Thursday, October 7, 2010

But I Neeeed It! - PASS week three

“But Moooom, I neeeed this!” Have you ever heard your teenager utter these words after you’ve told them that you won’t buy a certain item for them? How do you teach your children the difference between wants and needs? I continually talk to my kids about wants and needs. When they tell me they need something, I’ll ask them, “Are you sure you need this? Or do you just want it?” Usually, they take a minute to think about it and decide that they don’t in fact, need the new video game, the designer jeans, or the toy.

I have to admit that my kids have a decent understanding of the difference between wants and needs. Maybe it’s because we’ve rarely had extra cash to spend just for fun. When I told my teens that I couldn’t afford to send them to Washington DC with their classmates, sure they were disappointed, but they also understood that our financial situation was not the same as some of their friends. But honestly, even if I had more money than Oprah, I wouldn’t give my kids anything and everything they wanted. That, in my opinion, doesn’t teach them a thing about financial responsibility. How is a child (or even an adult, for that matter) supposed to learn the difference between things they need and things they simply want if everything is always given to them?

Before I got my teens the PASS card from American Express, I bought them what they needed (and occasionally, an inexpensive luxury they wanted like a couple songs on iTunes or a clothing item.) But now, I’m putting an allowance on their reloadable PASS cards and it’s totally up to them what they want to spend their money on. Now that they’re the ones responsible for deciding what to spend money on, they’ve become a lot more frugal about their spending. I see them weighing the pros and cons of each possible choice. The other night, my daughter was considering buying a song for her iPod. It was $1.29, not a purchase that would break the bank. Still, she thought about it and decided she didn’t really need it on her iPod since she could listen to it on YouTube whenever she was on her computer.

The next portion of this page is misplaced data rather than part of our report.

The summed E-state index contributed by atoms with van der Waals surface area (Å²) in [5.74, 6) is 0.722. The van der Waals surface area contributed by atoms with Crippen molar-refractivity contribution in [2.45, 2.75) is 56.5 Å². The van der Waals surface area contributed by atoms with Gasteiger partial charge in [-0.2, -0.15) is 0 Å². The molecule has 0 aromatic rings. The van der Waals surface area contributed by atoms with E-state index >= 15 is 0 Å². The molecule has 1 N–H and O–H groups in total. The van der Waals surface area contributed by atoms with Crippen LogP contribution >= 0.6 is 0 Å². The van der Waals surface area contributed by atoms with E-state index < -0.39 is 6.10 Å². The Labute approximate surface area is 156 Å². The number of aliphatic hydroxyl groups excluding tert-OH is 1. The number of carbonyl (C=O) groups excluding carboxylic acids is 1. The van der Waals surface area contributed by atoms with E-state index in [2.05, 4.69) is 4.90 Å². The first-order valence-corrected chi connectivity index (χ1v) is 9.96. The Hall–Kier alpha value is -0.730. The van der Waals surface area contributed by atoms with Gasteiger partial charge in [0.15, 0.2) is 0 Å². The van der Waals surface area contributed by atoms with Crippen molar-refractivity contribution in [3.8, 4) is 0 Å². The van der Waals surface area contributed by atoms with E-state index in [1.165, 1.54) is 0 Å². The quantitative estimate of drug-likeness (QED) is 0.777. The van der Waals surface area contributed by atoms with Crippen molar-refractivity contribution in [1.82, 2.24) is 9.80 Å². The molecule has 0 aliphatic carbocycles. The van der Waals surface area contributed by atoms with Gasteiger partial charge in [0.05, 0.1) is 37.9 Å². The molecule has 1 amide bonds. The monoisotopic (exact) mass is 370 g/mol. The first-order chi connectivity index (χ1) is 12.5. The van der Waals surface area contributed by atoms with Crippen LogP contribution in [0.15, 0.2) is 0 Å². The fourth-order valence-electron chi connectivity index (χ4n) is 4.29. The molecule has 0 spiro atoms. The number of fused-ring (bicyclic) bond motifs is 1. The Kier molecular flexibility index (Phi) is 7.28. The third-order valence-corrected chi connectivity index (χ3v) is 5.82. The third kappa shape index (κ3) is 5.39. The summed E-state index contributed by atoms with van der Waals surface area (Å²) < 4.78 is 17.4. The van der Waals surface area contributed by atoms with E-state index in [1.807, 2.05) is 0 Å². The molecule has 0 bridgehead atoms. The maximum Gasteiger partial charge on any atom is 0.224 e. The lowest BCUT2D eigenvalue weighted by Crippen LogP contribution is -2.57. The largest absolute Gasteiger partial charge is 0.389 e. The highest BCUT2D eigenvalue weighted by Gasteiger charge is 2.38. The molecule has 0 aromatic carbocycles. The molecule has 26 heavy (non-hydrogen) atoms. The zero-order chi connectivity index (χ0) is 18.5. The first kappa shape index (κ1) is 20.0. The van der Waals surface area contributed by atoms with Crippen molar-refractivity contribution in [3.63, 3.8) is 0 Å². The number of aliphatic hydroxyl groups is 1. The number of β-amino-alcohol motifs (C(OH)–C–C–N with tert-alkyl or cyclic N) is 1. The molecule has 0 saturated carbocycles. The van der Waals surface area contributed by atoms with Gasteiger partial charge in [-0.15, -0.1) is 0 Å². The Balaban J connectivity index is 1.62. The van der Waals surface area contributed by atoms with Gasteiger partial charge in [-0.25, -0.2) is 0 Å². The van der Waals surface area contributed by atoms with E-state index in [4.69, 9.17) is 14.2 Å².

So far, I’m very glad I’ve given my teens the responsibility to handle their own money. And I like that PASS is letting me do so safely because I know my teens can only spend as much as we’ve put on the card. They can’t rack up a crazy debt and their money is protected if they lose the card. Plus, we can both easily manage their account online. To learn more about PASS from American Express, go HERE.

I am working with American Express on this project. As always, I'm writing my honest accounts and opinions.


V1nce said...

I wish they had the PASS card when I was a kid. Can you track your kids' purchases with this card? That might be a good thing for parents.

Meg said...

Another way to get that song - get the CD from the library. FREE!!! (unless the CD doesn't get returned on time)